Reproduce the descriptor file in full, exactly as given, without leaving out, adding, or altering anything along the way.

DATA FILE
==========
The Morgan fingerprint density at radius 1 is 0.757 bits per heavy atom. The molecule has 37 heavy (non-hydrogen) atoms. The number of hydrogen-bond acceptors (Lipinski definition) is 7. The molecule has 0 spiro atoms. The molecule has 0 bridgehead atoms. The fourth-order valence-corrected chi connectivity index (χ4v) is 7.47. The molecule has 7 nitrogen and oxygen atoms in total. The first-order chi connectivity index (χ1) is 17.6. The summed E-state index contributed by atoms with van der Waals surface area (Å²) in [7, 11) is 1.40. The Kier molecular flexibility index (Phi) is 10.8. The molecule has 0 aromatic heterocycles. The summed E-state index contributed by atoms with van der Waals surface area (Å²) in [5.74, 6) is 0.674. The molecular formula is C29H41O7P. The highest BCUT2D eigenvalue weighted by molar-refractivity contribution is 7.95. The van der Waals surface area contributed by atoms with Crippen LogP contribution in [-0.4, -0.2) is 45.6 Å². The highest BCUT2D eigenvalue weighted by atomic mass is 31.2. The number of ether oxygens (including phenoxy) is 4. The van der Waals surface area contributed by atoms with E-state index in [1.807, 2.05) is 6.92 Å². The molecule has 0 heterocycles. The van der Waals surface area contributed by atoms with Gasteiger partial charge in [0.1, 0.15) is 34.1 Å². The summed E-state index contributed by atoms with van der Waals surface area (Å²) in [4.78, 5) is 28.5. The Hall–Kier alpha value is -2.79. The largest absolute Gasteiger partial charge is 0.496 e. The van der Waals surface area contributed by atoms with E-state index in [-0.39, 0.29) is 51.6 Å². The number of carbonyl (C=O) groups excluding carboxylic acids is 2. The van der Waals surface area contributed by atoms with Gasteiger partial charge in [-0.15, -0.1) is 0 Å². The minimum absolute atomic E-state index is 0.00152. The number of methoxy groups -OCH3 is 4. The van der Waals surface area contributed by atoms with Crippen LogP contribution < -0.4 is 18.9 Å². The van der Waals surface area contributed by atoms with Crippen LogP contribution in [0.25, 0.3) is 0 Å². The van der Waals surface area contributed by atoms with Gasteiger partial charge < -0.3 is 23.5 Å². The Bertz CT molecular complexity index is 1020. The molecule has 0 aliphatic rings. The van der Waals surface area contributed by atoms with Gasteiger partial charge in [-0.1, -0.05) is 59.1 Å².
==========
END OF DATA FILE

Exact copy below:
The Morgan fingerprint density at radius 1 is 0.757 bits per heavy atom. The molecule has 37 heavy (non-hydrogen) atoms. The number of hydrogen-bond acceptors (Lipinski definition) is 7. The molecule has 0 spiro atoms. The molecule has 0 bridgehead atoms. The fourth-order valence-corrected chi connectivity index (χ4v) is 7.47. The molecule has 7 nitrogen and oxygen atoms in total. The first-order chi connectivity index (χ1) is 17.6. The summed E-state index contributed by atoms with van der Waals surface area (Å²) in [7, 11) is 1.40. The Kier molecular flexibility index (Phi) is 10.8. The molecule has 0 aromatic heterocycles. The summed E-state index contributed by atoms with van der Waals surface area (Å²) in [5.74, 6) is 0.674. The molecular formula is C29H41O7P. The highest BCUT2D eigenvalue weighted by molar-refractivity contribution is 7.95. The van der Waals surface area contributed by atoms with Crippen LogP contribution in [-0.4, -0.2) is 45.6 Å². The highest BCUT2D eigenvalue weighted by atomic mass is 31.2. The number of ether oxygens (including phenoxy) is 4. The van der Waals surface area contributed by atoms with E-state index in [1.807, 2.05) is 6.92 Å². The molecule has 0 heterocycles. The van der Waals surface area contributed by atoms with Gasteiger partial charge in [0.1, 0.15) is 34.1 Å². The summed E-state index contributed by atoms with van der Waals surface area (Å²) in [4.78, 5) is 28.5. The Hall–Kier alpha value is -2.79. The largest absolute Gasteiger partial charge is 0.496 e. The van der Waals surface area contributed by atoms with E-state index in [-0.39, 0.29) is 51.6 Å². The number of carbonyl (C=O) groups excluding carboxylic acids is 2. The van der Waals surface area contributed by atoms with Gasteiger partial charge in [-0.15, -0.1) is 0 Å². The minimum absolute atomic E-state index is 0.00152. The number of methoxy groups -OCH3 is 4. The van der Waals surface area contributed by atoms with Crippen LogP contribution < -0.4 is 18.9 Å². The van der Waals surface area contributed by atoms with Crippen LogP contribution in [0.25, 0.3) is 0 Å². The van der Waals surface area contributed by atoms with Gasteiger partial charge < -0.3 is 23.5 Å². The Bertz CT molecular complexity index is 1020. The molecule has 0 aliphatic rings. The van der Waals surface area contributed by atoms with Gasteiger partial charge in [-0.1, -0.05) is 59.1 Å².